To create the strongest bond, you need to prepare the surfaces. For instance, Titebond states in each technical data sheet (TDS), “surfaces must be clean and free of any material that may prevent adequate adhesion.” DAP requires the same conditions but adds “structurally sound” to the requirements. Long story short, it’s important to remove any lose debris or dust. I would also make sure that there is no oil or other substance that may affect the bond between materials. Other recommendations will depend on the adhesive being used and the substrates being bonded. Manufacturers will have limited instructions on the adhesive cartridge or bucket, but more information can be found on the manufacturer’s TDS, usually available on their website.
Curing is the process of setting up or hardening by way of a chemical reaction. The time needed for an adhesive to cure will depend on the type of adhesive used, the working temperatures, and the humidity levels, along with the quantity of adhesive used. A fully cured adhesive will not be tacky, and will become hard to the touch.
Water-based and solvent-based adhesives cure when the water or solvent evaporates out of the adhesive. This evaporation only happens through a porous surface, which means these types of adhesives are not meant for joining two nonporous surfaces, like glass Typical working time for water- and solvent-based adhesives is 10 to 15 minutes with a full cure taking up to seven days.
Both polyurethane and hybrid polymer adhesives, on the other hand, begin their curing process with moisture. As long as one of the bonding surfaces has some moisture, the moisture will start a chemical reaction to cure the adhesive. Moisture in the air can also start the chemical reaction. When bonding two nonporous surfaces, or when humidity levels are below 30%, adding some moisture to the applied adhesive by misting with a spray bottle is recommended. Be aware that adding moisture will shorten the working time from about 20 minutes to less than 15 minutes. Full cure for these adhesives typically takes two to seven days.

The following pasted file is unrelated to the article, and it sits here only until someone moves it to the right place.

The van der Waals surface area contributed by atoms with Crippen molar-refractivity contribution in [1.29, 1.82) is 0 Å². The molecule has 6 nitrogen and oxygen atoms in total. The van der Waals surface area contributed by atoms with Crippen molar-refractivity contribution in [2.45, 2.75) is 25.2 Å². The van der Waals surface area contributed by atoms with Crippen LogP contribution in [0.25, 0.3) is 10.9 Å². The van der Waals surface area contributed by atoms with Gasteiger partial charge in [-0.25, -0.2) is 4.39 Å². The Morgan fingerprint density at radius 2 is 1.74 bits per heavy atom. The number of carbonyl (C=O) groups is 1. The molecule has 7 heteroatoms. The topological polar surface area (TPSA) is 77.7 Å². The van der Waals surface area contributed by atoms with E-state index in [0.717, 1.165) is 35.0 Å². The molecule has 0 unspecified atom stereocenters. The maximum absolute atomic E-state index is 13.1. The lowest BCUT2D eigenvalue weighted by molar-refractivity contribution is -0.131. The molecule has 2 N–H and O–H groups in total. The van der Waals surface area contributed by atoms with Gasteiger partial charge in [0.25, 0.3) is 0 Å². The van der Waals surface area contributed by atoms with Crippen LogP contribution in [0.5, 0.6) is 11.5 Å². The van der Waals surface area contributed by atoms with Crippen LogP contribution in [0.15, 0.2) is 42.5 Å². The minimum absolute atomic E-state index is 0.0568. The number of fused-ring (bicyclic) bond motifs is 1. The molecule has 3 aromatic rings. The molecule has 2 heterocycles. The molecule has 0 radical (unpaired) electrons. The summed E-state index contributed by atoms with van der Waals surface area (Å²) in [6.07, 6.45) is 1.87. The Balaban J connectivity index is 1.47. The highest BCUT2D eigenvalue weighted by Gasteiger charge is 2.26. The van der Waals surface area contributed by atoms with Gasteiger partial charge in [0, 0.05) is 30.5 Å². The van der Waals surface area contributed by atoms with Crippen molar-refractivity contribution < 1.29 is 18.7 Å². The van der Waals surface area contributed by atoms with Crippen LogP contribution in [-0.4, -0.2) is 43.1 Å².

Construction adhesive: Four options for application
When it comes to applying adhesives, the go-to method is still the classic 10-oz. and 28-oz. caulking guns, but expect to see more foam applicators and sausage guns at a job site near you. The advantage of a sausage-tube cartridge is that there’s very little container waste produced. When the cartridge is empty, all that’s left is a small cookie-sized piece of foil. When using foam applicators, it’s best to hold the tip just above the surface instead of dragging it along while dispensing. Battery-operated tools are available for both the traditional tubes and the sausage cartridges. They can greatly reduce hand and wrist fatigue when you have large quantities of adhesive to apply.
When bonding large materials together, such as installing a subfloor over floor trusses or attaching stair treads to stringers, you want a larger quantity of adhesive to maximize the bond between the substrates. This is best accomplished by cutting the tube nozzle straight, rather than at an angle. This type of nozzle cut will allow a large, round bead that will have the smallest ratio of surface area to volume; that center of the bead will dry much slower than the outside, providing a longer “open” working time.